Crocs Case Study

1386 words 6 pages
Globalization has changed the competitive landscape of all businesses and the footwear industry is no exception. Datamonitor’s profile of the industry estimates that in 2008 the global footwear market was valued at $196.6 billion and projects that figure to grow to 232.1 billion by 2013. How can firms such as CROCS or ECCO succeed in this global market? Datamonitor points out that this industry is highly competitive and that rivalry between firms is strong. A key success factor for the footwear industry is the successful development and management of a profitable supply chain. Different firms take different approaches to this issue. Neilsen points out that several large players such as NIKE and Timberland act more like “branded …show more content…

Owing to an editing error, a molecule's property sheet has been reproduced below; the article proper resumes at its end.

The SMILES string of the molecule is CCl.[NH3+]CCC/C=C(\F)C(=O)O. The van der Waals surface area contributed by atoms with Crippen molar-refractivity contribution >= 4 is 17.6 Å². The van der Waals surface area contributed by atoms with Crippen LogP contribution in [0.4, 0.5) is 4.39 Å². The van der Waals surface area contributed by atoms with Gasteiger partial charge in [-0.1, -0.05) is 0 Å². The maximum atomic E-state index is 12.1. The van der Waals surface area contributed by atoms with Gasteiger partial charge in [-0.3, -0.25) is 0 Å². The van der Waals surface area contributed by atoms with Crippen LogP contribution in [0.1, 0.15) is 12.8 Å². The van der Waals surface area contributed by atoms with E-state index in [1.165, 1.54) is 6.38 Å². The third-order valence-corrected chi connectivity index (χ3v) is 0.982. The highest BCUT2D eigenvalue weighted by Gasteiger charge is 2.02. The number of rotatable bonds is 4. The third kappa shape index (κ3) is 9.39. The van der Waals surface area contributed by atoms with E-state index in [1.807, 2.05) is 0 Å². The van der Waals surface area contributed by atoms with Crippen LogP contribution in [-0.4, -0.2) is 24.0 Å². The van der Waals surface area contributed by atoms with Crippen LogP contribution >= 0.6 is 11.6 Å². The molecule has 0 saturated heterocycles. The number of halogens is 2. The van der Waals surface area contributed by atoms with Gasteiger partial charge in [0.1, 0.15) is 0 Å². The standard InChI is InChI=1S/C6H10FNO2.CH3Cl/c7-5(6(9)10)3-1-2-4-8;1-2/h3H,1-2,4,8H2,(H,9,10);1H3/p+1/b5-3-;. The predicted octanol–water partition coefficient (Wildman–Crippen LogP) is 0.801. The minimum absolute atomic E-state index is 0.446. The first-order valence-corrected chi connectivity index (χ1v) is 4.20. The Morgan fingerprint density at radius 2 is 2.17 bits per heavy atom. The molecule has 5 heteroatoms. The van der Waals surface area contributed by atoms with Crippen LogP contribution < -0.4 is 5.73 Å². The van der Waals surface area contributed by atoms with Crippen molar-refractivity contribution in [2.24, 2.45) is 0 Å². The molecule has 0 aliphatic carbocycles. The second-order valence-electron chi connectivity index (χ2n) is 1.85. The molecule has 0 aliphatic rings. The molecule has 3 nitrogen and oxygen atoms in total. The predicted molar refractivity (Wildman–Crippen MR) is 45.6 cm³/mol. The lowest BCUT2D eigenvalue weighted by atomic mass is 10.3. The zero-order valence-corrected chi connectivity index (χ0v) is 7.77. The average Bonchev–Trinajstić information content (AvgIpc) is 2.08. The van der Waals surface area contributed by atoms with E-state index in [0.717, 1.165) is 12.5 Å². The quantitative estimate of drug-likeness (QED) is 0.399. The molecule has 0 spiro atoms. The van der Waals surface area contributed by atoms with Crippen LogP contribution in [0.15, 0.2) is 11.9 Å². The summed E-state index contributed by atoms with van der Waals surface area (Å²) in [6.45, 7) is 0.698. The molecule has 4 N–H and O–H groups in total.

ECCO has a clear vision which the technology aims to serve however, something CROCS lacks. Both firms are unique in that they do a good deal of manufacturing in-house rather than outsourcing everything like some of the other major players in the industry. For CROCS the aim was to provide timely inventory fulfillment for retailers in-season, previously unheard of in the shoe industry. Hoyt points out that they developed a model that allowed them to respond with speed and flexibility to changing demand in the marketplace. They accomplished this by taking over the production of their croslite material, building their own factories in several key global locations and adding warehousing operations to each factory. Since the supply chain available through outsourcing did not provide the model they needed they simply built their own! They built capacity at a rapid pace to keep up with explosive demand and grew revenues in a dramatic fashion along the way. For ECCO, having production in-house is about producing the quality ECCO stands for. They add value in each step of the process, from “cow to shoe” as the company likes to say (Nielson). They own and operate tanneries to ensure their leather is of the best possible quality. Like CROCS, they could not find a supplier to meet their needs so they met them on their own. ECCO still finds ways to take advantage of lower labor costs around the world and has

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